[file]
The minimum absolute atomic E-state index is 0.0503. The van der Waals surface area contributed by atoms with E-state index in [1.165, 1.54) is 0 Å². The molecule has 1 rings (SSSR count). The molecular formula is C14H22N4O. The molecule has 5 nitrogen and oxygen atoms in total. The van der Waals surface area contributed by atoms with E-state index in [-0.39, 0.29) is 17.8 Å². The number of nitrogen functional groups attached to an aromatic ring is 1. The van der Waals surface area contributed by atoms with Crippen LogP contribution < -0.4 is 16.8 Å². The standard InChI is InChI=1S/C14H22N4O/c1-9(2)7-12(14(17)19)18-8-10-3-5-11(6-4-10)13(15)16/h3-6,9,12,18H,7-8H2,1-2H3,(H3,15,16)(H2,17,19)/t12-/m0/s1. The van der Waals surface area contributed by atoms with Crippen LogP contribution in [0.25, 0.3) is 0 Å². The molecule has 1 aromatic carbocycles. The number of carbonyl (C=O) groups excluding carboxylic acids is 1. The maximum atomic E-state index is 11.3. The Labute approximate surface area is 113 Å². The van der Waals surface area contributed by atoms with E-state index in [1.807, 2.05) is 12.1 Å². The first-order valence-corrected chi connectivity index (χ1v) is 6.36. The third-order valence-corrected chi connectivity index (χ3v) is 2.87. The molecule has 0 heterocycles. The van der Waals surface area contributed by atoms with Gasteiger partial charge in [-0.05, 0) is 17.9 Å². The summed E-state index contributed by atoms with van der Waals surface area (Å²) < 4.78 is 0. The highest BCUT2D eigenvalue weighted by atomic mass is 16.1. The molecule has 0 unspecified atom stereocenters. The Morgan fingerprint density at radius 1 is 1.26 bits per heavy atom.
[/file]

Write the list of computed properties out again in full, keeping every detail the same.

The minimum absolute atomic E-state index is 0.0503. The van der Waals surface area contributed by atoms with E-state index in [1.165, 1.54) is 0 Å². The molecule has 1 rings (SSSR count). The molecular formula is C14H22N4O. The molecule has 5 nitrogen and oxygen atoms in total. The van der Waals surface area contributed by atoms with E-state index in [-0.39, 0.29) is 17.8 Å². The number of nitrogen functional groups attached to an aromatic ring is 1. The van der Waals surface area contributed by atoms with Crippen LogP contribution < -0.4 is 16.8 Å². The standard InChI is InChI=1S/C14H22N4O/c1-9(2)7-12(14(17)19)18-8-10-3-5-11(6-4-10)13(15)16/h3-6,9,12,18H,7-8H2,1-2H3,(H3,15,16)(H2,17,19)/t12-/m0/s1. The van der Waals surface area contributed by atoms with Crippen LogP contribution in [0.25, 0.3) is 0 Å². The molecule has 1 aromatic carbocycles. The number of carbonyl (C=O) groups excluding carboxylic acids is 1. The maximum atomic E-state index is 11.3. The Labute approximate surface area is 113 Å². The van der Waals surface area contributed by atoms with E-state index in [1.807, 2.05) is 12.1 Å². The first-order valence-corrected chi connectivity index (χ1v) is 6.36. The third-order valence-corrected chi connectivity index (χ3v) is 2.87. The molecule has 0 heterocycles. The van der Waals surface area contributed by atoms with Gasteiger partial charge in [-0.05, 0) is 17.9 Å². The summed E-state index contributed by atoms with van der Waals surface area (Å²) < 4.78 is 0. The highest BCUT2D eigenvalue weighted by atomic mass is 16.1. The molecule has 0 unspecified atom stereocenters. The Morgan fingerprint density at radius 1 is 1.26 bits per heavy atom.